Rural Sociological Society Executive Council

Statement on Reclassification of Metropolitan and Micropolitan Areas

Writing in our capacity as leaders in the Rural Sociological Society (RSS) – a professional association promoting the generation, application, and dissemination of knowledge – this letter documents concerns over the Metropolitan and Micropolitan Statistical Area Standards Review Committee recommendations to the Office of Management and Budget (OMB) regarding proposed changes in delineating metropolitan and micropolitan statistical areas. We express these concerns along with colleagues from other social science organizations and networks, especially members of the W4001 Multistate Project Social, Economic and Environmental Causes and Consequences of Demographic Change in Rural America.

The RSS Executive Council’s overarching concern is the need to have consistency in geographic and population concepts and definitions in order to accurately monitor, track, and interpret population change. This is critical for achieving good science and informing public policy. The changes proposed to the OMB would limit the ability to make sense of changes between and within metropolitan and nonmetropolitan people and places. Listed below are specific criticisms.

The recommendation to change the minimum urban area population for metropolitan status from 50,000 to 100,000 persons has not been adequately justified. A compelling empirical case has not been provided. It is also noteworthy that changing the threshold for metropolitan status would also widen the population size category for micropolitan areas. Such changes would undermine decades of social scientific and public policy collaboration to understand the characteristics and trends of places across the metropolitan-nonmetropolitan spectrum by making historical comparisons extremely complicated.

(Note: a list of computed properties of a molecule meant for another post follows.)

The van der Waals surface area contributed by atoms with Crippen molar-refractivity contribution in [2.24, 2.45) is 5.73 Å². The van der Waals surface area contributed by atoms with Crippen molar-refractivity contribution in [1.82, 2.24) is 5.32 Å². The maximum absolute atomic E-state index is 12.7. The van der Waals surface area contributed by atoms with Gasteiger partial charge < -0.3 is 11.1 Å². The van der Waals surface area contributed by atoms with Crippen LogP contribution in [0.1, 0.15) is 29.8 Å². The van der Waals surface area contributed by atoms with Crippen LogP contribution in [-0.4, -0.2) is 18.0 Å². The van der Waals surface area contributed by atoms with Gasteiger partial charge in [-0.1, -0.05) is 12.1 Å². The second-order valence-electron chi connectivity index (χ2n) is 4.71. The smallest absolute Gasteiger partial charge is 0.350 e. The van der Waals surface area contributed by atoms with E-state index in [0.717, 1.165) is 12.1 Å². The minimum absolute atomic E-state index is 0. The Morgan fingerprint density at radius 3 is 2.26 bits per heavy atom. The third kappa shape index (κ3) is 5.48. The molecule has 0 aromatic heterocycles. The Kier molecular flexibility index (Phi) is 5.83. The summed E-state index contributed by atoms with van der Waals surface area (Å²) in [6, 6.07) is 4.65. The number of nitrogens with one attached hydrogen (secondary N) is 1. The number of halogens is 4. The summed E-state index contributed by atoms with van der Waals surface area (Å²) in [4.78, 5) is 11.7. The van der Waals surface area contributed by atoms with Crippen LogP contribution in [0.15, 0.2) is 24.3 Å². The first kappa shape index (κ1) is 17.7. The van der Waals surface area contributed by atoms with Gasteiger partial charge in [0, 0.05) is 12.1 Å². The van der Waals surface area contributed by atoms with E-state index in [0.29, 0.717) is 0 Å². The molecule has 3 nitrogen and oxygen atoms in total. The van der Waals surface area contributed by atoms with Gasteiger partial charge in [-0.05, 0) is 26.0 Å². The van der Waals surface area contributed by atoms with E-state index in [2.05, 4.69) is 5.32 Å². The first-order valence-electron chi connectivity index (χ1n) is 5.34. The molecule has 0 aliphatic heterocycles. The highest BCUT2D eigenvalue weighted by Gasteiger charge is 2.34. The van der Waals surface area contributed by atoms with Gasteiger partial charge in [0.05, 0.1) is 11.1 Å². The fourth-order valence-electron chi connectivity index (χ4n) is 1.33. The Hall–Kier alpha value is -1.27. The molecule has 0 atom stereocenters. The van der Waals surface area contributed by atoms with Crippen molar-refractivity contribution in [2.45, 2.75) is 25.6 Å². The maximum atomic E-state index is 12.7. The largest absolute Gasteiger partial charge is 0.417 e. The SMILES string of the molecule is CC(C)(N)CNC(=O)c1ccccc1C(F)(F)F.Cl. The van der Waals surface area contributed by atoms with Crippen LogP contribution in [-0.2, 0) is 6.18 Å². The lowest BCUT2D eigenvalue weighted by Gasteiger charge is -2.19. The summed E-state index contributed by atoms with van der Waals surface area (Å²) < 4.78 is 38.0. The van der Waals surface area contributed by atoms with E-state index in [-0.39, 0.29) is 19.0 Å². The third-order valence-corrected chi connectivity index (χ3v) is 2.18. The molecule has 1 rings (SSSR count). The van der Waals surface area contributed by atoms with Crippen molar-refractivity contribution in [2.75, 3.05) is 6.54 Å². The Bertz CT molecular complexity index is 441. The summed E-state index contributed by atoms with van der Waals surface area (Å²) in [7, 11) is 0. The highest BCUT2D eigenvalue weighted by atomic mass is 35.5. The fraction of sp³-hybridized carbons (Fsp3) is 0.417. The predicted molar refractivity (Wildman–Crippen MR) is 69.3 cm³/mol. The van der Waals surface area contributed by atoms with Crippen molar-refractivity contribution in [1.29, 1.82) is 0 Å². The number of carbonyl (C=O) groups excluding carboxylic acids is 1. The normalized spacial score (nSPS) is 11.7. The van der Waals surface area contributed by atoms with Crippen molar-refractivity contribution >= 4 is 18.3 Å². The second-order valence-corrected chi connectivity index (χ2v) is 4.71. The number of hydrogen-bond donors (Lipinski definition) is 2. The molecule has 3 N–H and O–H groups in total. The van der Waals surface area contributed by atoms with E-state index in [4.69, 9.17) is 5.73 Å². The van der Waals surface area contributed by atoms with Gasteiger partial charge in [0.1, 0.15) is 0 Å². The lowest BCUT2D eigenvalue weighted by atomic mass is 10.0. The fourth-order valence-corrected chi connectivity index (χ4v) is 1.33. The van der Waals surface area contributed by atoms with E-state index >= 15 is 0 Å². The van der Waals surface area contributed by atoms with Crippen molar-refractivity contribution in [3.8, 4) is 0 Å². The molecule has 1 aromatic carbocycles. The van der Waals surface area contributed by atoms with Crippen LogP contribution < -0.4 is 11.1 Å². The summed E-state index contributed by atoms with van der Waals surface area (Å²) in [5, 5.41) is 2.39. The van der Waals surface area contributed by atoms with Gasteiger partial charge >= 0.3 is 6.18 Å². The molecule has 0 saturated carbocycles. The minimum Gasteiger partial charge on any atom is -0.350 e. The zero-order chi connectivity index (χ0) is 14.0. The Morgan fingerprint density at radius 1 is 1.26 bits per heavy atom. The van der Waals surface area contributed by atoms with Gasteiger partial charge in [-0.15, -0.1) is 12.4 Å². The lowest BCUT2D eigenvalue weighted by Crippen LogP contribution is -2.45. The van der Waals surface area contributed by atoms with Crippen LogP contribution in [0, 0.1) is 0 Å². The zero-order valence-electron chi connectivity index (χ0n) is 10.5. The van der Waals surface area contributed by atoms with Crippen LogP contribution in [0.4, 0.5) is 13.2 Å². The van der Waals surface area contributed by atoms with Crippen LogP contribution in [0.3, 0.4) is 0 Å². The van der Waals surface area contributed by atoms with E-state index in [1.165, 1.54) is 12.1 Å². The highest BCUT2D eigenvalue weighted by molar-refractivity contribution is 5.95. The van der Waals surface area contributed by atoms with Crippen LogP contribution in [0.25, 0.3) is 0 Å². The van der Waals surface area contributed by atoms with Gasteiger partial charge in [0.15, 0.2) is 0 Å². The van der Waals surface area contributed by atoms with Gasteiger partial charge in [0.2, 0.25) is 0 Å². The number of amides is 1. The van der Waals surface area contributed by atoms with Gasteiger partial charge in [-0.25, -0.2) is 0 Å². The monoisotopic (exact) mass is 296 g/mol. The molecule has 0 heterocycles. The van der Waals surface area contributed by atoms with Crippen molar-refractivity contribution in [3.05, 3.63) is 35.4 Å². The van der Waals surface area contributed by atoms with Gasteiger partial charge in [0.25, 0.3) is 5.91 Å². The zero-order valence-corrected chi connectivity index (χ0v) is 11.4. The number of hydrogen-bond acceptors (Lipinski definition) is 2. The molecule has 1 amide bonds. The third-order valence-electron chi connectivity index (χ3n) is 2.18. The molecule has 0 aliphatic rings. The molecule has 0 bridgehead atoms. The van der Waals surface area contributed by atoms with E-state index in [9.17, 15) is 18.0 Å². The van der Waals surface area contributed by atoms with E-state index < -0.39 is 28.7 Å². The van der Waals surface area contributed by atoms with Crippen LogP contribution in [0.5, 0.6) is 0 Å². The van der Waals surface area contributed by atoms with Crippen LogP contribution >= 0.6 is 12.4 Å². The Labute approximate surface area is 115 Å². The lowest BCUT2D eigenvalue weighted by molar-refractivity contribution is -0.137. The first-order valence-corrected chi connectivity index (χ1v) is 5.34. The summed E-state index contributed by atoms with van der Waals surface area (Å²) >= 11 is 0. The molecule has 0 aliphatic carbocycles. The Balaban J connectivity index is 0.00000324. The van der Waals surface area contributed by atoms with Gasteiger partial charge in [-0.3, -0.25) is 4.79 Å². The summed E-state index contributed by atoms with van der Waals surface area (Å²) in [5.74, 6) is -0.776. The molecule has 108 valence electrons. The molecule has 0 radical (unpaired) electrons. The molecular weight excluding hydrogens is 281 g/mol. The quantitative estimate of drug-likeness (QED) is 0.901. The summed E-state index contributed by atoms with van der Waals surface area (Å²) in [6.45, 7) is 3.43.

The proposal to start annual and bi-decennial updates to classifications would exacerbate these challenges. Counties categorization as metropolitan and nonmetropolitan could be changed annually, mid-decade, and upon decennial delineations. This would negatively impact the ability to track changes over meaningful and standardized time periods, would result in areas at the nonmetropolitan-metropolitan interface in continuous flux, and make it highly problematic to use population data and metropolitan-nonmetropolitan designations to inform eligibility and allocation decisions required for effective public policy. Additionally, the time-tested approach to making metropolitan-nonmetropolitan designations using decennial census data is critical to have sufficient data and to have public trust in the meaning of the classifications.

To conclude, we want to reiterate what other social scientific colleagues have recommended. It would be more appropriate for the National Academies of Sciences, Engineering, and Medicine to consider and judge the merits of changes to metropolitan and nonmetropolitan thresholds and practices. This would entail greater input from diverse stakeholders and promote scientific integrity.


Kai Schafft, President RSS                            Dreamal Worthen, President-elect RSS
Keiko Tanaka, Past President RSS               John J. Green, Vice President RSS